One problem that you might run into when giving your team members stock options or a share of the profits is what do you do if they leave? Whether you’re using a profit sharing plan or stock options you’ll want to set up a system where employees must first be vested before receiving benefits. For stock options the typical vesting period is four years. Profit sharing vesting times can vary and can also be given out via cliff vesting (e.g. 0% vesting for the first two years and then 100% afterwards) or a graded vesting (e.g. 0% in year one, 20% vested in year two, 40% vested in year three, etc.).

Achievement-Based Bonuses

Just as owning equity in a company motivates employees to work harder in order to make the business grow so do bonuses and raises. However, unlike holiday bonuses that may be arbitrary, it’s far better to create a bonus structure that is tied to achievement. Better yet, if you can find a way to base payment both on the accomplishments of the employee as well as the growth of the business as a whole, that can often be the best plan of attack.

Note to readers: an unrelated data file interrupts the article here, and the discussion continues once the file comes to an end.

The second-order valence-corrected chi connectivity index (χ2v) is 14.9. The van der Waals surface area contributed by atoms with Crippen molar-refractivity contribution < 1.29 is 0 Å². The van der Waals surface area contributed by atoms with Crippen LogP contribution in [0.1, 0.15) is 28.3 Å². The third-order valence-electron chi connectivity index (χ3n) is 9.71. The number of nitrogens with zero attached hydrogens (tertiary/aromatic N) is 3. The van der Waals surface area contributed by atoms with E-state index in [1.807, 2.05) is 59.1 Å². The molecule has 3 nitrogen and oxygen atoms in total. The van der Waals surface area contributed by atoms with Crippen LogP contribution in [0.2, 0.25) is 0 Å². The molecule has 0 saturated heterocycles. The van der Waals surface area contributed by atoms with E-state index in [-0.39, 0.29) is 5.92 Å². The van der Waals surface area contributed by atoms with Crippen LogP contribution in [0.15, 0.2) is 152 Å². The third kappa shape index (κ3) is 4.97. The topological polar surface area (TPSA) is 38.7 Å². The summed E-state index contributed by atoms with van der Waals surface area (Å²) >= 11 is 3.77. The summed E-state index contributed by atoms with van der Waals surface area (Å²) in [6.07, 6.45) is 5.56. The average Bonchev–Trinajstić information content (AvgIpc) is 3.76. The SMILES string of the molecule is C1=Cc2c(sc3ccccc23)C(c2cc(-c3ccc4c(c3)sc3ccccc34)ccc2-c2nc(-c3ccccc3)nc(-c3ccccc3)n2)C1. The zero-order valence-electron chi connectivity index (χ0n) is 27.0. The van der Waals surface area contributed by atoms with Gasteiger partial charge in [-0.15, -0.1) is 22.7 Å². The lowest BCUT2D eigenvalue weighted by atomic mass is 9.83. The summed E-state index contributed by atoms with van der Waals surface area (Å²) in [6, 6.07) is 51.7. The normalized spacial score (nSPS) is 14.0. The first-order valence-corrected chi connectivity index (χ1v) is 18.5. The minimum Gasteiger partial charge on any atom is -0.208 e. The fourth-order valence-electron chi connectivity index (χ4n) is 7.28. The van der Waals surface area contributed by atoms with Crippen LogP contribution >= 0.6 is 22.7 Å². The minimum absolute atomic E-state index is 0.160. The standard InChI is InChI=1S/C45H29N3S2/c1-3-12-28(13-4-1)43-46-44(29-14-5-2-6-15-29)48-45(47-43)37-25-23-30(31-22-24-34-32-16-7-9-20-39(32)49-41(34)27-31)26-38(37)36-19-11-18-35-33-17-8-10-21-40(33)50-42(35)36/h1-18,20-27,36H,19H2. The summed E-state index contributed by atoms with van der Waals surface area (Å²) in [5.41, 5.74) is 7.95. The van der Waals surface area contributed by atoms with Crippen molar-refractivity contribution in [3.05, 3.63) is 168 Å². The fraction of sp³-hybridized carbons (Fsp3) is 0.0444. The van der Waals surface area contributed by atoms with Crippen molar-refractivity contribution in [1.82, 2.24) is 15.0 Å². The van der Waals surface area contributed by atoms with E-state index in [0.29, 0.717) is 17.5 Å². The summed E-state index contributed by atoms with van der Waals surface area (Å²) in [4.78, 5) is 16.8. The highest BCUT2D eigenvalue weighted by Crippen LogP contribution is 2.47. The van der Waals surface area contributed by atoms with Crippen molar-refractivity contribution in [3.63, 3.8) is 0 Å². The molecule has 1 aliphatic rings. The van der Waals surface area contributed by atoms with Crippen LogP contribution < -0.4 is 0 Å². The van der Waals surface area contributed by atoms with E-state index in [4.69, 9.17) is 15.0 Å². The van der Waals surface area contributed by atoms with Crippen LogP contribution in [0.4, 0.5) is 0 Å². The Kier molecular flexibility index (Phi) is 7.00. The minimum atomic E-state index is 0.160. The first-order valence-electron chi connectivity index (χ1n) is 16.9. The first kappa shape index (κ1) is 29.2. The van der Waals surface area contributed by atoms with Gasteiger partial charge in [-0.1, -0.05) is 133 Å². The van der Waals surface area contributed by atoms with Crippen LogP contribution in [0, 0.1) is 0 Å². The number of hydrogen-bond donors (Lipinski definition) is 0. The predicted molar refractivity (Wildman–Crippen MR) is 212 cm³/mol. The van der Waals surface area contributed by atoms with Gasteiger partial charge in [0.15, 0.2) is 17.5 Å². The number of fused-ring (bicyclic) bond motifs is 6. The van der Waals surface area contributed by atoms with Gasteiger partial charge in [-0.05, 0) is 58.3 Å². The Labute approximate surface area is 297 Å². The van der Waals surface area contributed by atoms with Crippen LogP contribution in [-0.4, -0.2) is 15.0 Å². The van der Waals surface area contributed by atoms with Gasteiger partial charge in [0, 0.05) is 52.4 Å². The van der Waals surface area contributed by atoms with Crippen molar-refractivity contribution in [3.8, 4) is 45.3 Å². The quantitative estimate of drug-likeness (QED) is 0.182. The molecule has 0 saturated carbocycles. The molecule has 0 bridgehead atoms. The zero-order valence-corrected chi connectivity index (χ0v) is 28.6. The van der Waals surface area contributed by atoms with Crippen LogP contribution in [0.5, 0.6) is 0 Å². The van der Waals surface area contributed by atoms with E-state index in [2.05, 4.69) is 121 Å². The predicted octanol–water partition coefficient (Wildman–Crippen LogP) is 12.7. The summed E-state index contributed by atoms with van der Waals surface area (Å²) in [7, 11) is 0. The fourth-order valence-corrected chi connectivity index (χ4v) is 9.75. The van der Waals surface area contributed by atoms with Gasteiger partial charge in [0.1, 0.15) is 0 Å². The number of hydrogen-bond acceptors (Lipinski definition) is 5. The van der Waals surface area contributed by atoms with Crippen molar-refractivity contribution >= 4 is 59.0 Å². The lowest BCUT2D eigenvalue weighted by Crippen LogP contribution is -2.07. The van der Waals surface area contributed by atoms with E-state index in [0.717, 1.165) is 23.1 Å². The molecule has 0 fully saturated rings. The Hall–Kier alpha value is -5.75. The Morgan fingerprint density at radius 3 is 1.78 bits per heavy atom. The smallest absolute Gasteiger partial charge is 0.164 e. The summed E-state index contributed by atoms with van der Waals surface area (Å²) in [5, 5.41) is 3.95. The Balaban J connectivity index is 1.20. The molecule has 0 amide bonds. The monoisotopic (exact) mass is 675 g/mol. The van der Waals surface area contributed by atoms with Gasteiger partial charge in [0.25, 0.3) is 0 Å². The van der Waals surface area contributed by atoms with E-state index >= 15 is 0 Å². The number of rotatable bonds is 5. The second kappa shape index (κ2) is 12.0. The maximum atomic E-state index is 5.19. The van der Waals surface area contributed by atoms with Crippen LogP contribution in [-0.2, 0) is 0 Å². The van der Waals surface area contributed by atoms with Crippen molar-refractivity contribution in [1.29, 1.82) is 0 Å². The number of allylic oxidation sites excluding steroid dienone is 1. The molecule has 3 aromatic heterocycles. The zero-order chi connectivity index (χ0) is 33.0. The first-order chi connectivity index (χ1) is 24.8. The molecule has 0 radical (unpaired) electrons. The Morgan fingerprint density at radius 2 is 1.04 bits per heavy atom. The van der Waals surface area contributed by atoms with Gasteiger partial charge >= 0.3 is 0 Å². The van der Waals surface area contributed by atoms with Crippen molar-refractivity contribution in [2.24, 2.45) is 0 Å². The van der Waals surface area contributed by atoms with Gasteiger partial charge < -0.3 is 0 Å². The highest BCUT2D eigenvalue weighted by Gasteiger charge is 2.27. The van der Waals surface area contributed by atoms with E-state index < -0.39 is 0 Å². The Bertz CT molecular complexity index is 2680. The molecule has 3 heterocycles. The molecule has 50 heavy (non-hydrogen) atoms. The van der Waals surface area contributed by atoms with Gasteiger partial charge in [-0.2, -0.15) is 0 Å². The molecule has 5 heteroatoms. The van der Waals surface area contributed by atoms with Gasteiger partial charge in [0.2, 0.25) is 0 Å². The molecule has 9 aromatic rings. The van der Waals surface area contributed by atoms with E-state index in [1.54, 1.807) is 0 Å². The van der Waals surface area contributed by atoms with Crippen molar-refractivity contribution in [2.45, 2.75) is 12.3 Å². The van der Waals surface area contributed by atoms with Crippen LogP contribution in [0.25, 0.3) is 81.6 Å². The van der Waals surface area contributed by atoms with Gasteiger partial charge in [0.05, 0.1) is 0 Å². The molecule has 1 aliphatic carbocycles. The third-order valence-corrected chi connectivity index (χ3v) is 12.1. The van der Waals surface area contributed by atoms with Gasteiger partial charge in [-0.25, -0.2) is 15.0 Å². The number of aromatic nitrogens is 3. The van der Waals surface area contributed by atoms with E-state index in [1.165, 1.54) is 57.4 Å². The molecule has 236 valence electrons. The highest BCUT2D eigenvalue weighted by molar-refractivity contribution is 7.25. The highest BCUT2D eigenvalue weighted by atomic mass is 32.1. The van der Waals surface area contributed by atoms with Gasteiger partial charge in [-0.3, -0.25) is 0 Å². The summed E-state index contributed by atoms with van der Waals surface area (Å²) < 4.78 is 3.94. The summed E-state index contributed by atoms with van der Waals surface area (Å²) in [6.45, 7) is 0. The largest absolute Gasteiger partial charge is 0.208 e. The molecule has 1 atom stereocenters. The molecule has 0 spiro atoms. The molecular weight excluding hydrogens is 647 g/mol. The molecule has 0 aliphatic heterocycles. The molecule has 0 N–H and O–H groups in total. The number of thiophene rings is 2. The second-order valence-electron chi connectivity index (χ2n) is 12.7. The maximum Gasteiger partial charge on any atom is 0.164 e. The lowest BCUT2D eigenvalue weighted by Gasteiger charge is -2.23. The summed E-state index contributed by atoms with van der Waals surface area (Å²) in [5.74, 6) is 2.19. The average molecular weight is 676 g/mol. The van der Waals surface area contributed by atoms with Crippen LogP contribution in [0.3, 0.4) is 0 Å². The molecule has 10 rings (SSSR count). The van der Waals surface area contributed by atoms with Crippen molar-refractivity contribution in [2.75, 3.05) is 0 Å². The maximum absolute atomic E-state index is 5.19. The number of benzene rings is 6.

Obviously, the milestones that you’ll reward will depend on the type of business you have. You can also decide whether these bonuses will be paid out quarterly, annually, or soon after certain achievements are met. Additionally, you may want to consider structuring your employee raises in a similar way.

For high growth startups you may need to take different measures to keep your employees happy. If your company lands a new round of funding you may want to add more stock options for your long term employees and a new vesting plan to make up for dilution of their previous shares. This can help keep your longer tenured employees motivated as you grow bigger and hire additional personnel.

Other Benefits

Startups can offer a number of benefits that larger and more established companies simply cannot. In fact a startup might be the perfect fit for those who have just graduated college with a degree in their chosen field. Not only does working for a startup give new grads the ability to “get in on the ground floor” but also allows them to learn on the job and gain valuable experience that classrooms don’t offer. As a business owner you should be prepared and willing to help new team members learn the ropes. When orchestrated correctly it can be a win-win — you get fresh talent willing to help grow your company, while they get some real life experience under their belt that will surely help them in their future ventures.